Two-Year Conservatory

Our 2 Year Professional Workshop includes 2 tracks: Acting & Musical Theatre

Both programs emphasis technique based in truthful storytelling, with a foundation in live theatre performance. Our aim is to support and educate our students, giving them the tools to become successful working actors and unique theatre artists with the ability to adapt to an ever evolving industry.

The First Year of study concentrates on the development of technical skills and an understanding of the actor’s working process, while The Second Year hones in on elevated texts, character creation, and professional performance. The program culminates in a series of Repertory Productions, and an Industry Showcase.

Classes are five days a week, approximately 6-8 hours a day. Admission is highly selective and continued study in the second year is by faculty invitation. Applicants to the Professional Workshops must be at least 18 and have a High School Diploma or an equivalent.


Classes offered at for the 2 Year Professional Workshop at Circle in the Square Theatre School are broken down into 4 sections; ACTING, MUSICAL THEATRE, MOVEMENT, VOICE AND SPEECH.


SCENE STUDY – This first year course aims to lay the foundation for an actor’s study of their craft as it relates to contemporary text. Actors will examine and explore a diverse range of contemporary plays and use scenes from them to build up a variety of tools and techniques necessary to the modern performer. Through preparing, rehearsing, performing and evaluating, actors will learn how to mine the text for given circumstances, objectives, action and events and use this work to create characters that undergo change.
Instructor: Benita de Wit

SHAKESPEAREAN SCENE STUDY – A course devoted to intensive scene work focusing on specific Shakespearean plays. Scenes are studied, presented, critiqued, and re-presented leading to greater facility in the use of his language and the presentation of his characters and stories. The culmination of the class is a fully staged Shakespeare play as a final project in The Festival of Theater. Instructor: Edward Berkeley

BROADENING THE CANON –  This class will introduce students to BIPOC playwrights that they may not be familiar with. Students will do research on the playwright, learn to discuss the plays with a critical, curious, and empathetic eye, and work monologues from the plays. The goal is that students who don’t necessarily fit the playwright’s racial, ethnic, or sexual (to name a few) identity realize that they can still support BIPOC playwrights and identify with the work they create.
Instructor: Nemuna Ceesay

THE ACTORS INSTRUMENT (ACTING TECHNIQUE I & II) – A study of kinetic and sensory exercises used to develop the actor’s instrument. The actor will build concentration and range and vividness of expression. Intensive training in relaxation compounded with accessing the actor’s memory through instructed use of the senses will cultivate the actor’s ability to portray various roles and situations.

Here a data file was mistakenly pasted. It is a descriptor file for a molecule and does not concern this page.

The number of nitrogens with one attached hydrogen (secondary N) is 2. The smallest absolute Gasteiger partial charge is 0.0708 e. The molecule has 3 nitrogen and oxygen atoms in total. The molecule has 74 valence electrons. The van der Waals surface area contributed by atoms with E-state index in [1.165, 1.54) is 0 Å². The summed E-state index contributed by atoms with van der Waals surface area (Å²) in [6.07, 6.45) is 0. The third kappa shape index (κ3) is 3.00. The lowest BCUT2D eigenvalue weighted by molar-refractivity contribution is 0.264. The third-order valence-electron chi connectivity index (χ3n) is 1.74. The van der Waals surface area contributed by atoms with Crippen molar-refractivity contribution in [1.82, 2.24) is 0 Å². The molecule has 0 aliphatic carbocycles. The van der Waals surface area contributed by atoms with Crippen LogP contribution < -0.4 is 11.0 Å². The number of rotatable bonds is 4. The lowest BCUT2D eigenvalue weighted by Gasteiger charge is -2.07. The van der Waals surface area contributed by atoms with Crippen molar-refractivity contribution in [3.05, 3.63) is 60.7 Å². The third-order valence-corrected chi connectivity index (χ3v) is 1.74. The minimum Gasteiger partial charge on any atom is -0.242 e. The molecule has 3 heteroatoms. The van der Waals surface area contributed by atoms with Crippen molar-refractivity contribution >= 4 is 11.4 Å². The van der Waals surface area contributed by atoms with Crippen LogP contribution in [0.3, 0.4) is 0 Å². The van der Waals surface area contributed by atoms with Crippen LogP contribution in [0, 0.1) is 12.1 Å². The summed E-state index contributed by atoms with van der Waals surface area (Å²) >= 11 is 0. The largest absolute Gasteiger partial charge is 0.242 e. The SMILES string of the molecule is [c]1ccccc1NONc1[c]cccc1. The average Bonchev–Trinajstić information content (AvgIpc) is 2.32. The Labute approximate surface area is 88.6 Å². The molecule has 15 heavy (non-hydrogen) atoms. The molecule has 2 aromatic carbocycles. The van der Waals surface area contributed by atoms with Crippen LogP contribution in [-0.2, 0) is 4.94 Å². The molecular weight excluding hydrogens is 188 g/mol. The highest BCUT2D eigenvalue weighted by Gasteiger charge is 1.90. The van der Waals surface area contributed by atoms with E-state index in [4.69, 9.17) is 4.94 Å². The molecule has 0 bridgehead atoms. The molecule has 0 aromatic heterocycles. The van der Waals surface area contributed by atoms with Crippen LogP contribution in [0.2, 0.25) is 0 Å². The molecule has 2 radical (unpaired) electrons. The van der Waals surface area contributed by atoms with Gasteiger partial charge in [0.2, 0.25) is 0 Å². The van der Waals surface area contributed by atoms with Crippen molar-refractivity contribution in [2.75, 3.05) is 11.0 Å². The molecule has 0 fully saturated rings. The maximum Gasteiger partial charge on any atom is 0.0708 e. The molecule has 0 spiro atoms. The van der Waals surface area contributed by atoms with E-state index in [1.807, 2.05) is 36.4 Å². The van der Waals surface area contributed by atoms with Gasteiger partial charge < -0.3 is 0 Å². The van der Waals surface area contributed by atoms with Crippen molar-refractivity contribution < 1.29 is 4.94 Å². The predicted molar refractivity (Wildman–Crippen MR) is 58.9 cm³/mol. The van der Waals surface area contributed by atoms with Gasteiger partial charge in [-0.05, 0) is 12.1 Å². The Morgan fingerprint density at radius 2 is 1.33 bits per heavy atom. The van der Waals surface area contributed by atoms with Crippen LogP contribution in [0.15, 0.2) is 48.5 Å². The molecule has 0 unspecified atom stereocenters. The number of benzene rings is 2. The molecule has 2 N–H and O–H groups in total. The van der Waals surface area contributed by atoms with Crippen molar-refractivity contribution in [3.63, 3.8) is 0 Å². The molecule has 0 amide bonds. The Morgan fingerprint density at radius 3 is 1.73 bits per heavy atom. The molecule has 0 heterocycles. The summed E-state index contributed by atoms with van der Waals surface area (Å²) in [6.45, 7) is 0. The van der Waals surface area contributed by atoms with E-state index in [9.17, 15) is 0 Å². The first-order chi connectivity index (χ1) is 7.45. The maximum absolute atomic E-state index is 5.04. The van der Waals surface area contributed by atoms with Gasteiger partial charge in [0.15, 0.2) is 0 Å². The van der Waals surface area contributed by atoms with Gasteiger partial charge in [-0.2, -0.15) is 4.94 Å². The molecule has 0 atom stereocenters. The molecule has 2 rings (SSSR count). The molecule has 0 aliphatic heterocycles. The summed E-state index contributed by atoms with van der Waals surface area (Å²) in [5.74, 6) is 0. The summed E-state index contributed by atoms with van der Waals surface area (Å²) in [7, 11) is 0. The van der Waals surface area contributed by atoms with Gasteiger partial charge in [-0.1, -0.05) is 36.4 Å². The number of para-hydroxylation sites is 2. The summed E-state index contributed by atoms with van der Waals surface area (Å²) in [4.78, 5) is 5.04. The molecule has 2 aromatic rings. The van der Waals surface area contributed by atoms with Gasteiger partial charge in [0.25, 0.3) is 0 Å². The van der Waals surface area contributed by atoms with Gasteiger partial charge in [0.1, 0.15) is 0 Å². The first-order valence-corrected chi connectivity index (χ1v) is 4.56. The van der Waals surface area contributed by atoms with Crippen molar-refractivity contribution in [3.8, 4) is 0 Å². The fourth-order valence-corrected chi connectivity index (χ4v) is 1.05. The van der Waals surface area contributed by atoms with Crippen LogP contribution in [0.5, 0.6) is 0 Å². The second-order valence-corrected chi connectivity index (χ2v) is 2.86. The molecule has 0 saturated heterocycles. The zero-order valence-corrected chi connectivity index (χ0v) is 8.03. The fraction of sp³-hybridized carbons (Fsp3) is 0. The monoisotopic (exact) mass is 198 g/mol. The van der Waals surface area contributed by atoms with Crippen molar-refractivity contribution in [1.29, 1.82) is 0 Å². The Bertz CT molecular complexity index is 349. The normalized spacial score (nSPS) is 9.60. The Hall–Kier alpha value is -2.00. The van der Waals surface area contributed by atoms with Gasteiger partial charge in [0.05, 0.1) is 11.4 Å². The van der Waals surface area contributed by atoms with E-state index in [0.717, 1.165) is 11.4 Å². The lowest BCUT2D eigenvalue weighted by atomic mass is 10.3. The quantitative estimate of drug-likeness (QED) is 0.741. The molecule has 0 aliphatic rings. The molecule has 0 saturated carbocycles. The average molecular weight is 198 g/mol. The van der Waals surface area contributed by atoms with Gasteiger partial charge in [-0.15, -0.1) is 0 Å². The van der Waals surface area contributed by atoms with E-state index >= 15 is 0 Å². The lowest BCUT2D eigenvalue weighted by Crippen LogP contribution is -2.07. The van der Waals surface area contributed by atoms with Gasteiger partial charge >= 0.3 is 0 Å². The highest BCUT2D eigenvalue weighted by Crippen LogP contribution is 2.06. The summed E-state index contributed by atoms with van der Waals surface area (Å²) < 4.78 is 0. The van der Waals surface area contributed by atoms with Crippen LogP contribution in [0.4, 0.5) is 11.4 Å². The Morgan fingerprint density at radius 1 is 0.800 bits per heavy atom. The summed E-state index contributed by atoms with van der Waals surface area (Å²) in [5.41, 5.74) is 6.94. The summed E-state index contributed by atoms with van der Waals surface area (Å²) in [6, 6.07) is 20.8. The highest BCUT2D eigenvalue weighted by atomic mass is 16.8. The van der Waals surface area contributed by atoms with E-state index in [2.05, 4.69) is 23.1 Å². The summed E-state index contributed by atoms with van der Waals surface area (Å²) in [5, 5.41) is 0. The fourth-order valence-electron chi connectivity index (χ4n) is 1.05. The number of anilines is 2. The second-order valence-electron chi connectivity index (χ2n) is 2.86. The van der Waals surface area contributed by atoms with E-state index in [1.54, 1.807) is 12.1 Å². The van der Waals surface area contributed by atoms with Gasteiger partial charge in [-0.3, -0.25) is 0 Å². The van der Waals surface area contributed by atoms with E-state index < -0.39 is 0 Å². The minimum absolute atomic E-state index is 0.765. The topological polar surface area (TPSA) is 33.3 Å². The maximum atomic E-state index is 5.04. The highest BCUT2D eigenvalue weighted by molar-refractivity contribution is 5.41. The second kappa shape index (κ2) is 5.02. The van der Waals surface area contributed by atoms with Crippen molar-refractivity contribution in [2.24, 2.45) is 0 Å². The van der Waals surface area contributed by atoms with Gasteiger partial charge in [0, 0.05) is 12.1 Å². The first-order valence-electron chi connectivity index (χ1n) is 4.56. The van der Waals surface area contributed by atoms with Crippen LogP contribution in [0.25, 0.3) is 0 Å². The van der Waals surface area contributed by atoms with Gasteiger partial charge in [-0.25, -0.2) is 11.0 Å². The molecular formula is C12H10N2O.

Instructor: Jacqueline Jacobus

ON-CAMERA TECHNIQUE: ACTING FOR FILM –This course provides actors an environment to familiarize themselves with the process of acting in front of the camera. Primary emphasis is placed on learning the technicalities of acting for the camera while delivering the subtlety and nuance required of film acting: including learning to adjust the performance for specific shot size, acting on a mark, maintaining eye line, finding the arc of the character, and learning to maintain the integrity of the script while shooting out of sequence. Students will participate in a scene shoot filmed and edited by the instructor. Instructor: T.J. Mannix

BEYOND SHAKESPEARE – In depth examination of texts from Greece to now. For understanding scenic and character construction in varying styles and periods.An introduction to two of the giant lights of modern theater, Chekhov and Shaw, through text analysis, scene work, monologues, and background readings. For the first class, please read THE CHERRY ORCHARD in “The Plays of Anton Chekhov” translated by Paul Schmidt (Harper Collins paperback, available at the Drama Bookshop, Barnes & Noble, and online, new or used.) We’ll start by discussing your responses, and mining the text for Chekhov’s clues to actors. Then everyone will be assigned a scene in the play to rehearse for presentation over the next two weeks, followed by scenes from THREE SISTERS and UNCLE VANYA, and Shaw’s CANDIDA, MISALLIANCE and ARMS AND THE MAN.
Beginning with the basics of melodic and rhythmic notation, and advancing through intervals, chords, blues scales, and more, actors will learn all the skills necessary to teach themselves an unknown piece of music, communicate knowledgeably with music directors and accompanists, and interpret songs musically as well as dramatically. Course also includes weekly sight-singing, ear-training, and ensemble singing practice.

ACTING WORKSHOP – A first year scene study class focusing on works predominantly by modern playwrights. Actors are introduced to many viewpoints by having various lecturers. Emphasis is often placed on exploring the actor-director relationship within a scene.
Instructors: TBD

ALEXANDER TECHNIQUE – A basic approach to the actor’s awareness of the body as an “instrument,” as prescribed by the specific training method set down by the Alexander Institute.
Instructor: Daniel Singer


SINGING INTERPRETATION – Approaching song as an acting piece. Actors work on songs first as monologues and then focus on song structure as a tool for interpretation of musical pieces. Special attention is also paid to using physical techniques to achieve a truthful performance. Instructor: Sara Louise Lazarus with assistance from Musical Director Joseph Baker

MUSICAL PERFORMANCE – Applying all the techniques learned in Singing Interpretation, this second year musical theatre course focuses on audition preparation and polishing a performance. Emphasis is placed on building an audition song book that serves each individual actor.